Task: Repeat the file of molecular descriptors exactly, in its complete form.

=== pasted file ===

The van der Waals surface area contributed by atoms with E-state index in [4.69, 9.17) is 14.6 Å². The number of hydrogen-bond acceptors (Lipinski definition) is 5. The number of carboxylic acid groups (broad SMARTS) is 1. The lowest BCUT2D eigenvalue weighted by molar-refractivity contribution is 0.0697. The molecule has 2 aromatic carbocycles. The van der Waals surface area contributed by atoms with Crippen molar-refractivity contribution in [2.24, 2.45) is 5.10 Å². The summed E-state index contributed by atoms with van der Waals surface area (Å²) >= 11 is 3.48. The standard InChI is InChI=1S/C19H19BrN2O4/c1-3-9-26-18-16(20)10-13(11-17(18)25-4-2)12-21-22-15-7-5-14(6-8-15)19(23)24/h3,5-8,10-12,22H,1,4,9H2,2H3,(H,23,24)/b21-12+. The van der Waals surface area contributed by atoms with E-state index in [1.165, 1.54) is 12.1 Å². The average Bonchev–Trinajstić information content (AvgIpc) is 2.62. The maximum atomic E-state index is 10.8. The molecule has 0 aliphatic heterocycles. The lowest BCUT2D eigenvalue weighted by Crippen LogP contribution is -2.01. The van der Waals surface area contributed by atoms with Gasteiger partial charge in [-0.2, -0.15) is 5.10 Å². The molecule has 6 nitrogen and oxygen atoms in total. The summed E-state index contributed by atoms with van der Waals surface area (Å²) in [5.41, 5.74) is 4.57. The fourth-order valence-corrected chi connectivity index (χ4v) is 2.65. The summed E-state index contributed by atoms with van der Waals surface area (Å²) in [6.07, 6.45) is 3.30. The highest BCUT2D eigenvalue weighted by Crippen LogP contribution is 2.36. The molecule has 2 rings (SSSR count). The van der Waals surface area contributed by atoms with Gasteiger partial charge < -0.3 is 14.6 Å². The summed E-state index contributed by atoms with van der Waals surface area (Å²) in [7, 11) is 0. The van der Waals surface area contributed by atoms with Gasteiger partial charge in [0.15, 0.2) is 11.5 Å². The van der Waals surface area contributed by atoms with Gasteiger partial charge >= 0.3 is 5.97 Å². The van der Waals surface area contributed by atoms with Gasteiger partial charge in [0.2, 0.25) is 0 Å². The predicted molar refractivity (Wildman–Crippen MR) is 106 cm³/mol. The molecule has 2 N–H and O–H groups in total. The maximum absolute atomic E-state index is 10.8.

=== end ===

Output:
The van der Waals surface area contributed by atoms with E-state index in [4.69, 9.17) is 14.6 Å². The number of hydrogen-bond acceptors (Lipinski definition) is 5. The number of carboxylic acid groups (broad SMARTS) is 1. The lowest BCUT2D eigenvalue weighted by molar-refractivity contribution is 0.0697. The molecule has 2 aromatic carbocycles. The van der Waals surface area contributed by atoms with Crippen molar-refractivity contribution in [2.24, 2.45) is 5.10 Å². The summed E-state index contributed by atoms with van der Waals surface area (Å²) >= 11 is 3.48. The standard InChI is InChI=1S/C19H19BrN2O4/c1-3-9-26-18-16(20)10-13(11-17(18)25-4-2)12-21-22-15-7-5-14(6-8-15)19(23)24/h3,5-8,10-12,22H,1,4,9H2,2H3,(H,23,24)/b21-12+. The van der Waals surface area contributed by atoms with E-state index in [1.165, 1.54) is 12.1 Å². The average Bonchev–Trinajstić information content (AvgIpc) is 2.62. The maximum atomic E-state index is 10.8. The molecule has 0 aliphatic heterocycles. The lowest BCUT2D eigenvalue weighted by Crippen LogP contribution is -2.01. The van der Waals surface area contributed by atoms with Gasteiger partial charge in [-0.2, -0.15) is 5.10 Å². The molecule has 6 nitrogen and oxygen atoms in total. The summed E-state index contributed by atoms with van der Waals surface area (Å²) in [5.41, 5.74) is 4.57. The fourth-order valence-corrected chi connectivity index (χ4v) is 2.65. The summed E-state index contributed by atoms with van der Waals surface area (Å²) in [6.07, 6.45) is 3.30. The highest BCUT2D eigenvalue weighted by Crippen LogP contribution is 2.36. The molecule has 2 rings (SSSR count). The van der Waals surface area contributed by atoms with Gasteiger partial charge < -0.3 is 14.6 Å². The summed E-state index contributed by atoms with van der Waals surface area (Å²) in [7, 11) is 0. The van der Waals surface area contributed by atoms with Gasteiger partial charge in [0.15, 0.2) is 11.5 Å². The van der Waals surface area contributed by atoms with Gasteiger partial charge >= 0.3 is 5.97 Å². The van der Waals surface area contributed by atoms with Gasteiger partial charge in [0.2, 0.25) is 0 Å². The predicted molar refractivity (Wildman–Crippen MR) is 106 cm³/mol. The molecule has 2 N–H and O–H groups in total. The maximum absolute atomic E-state index is 10.8.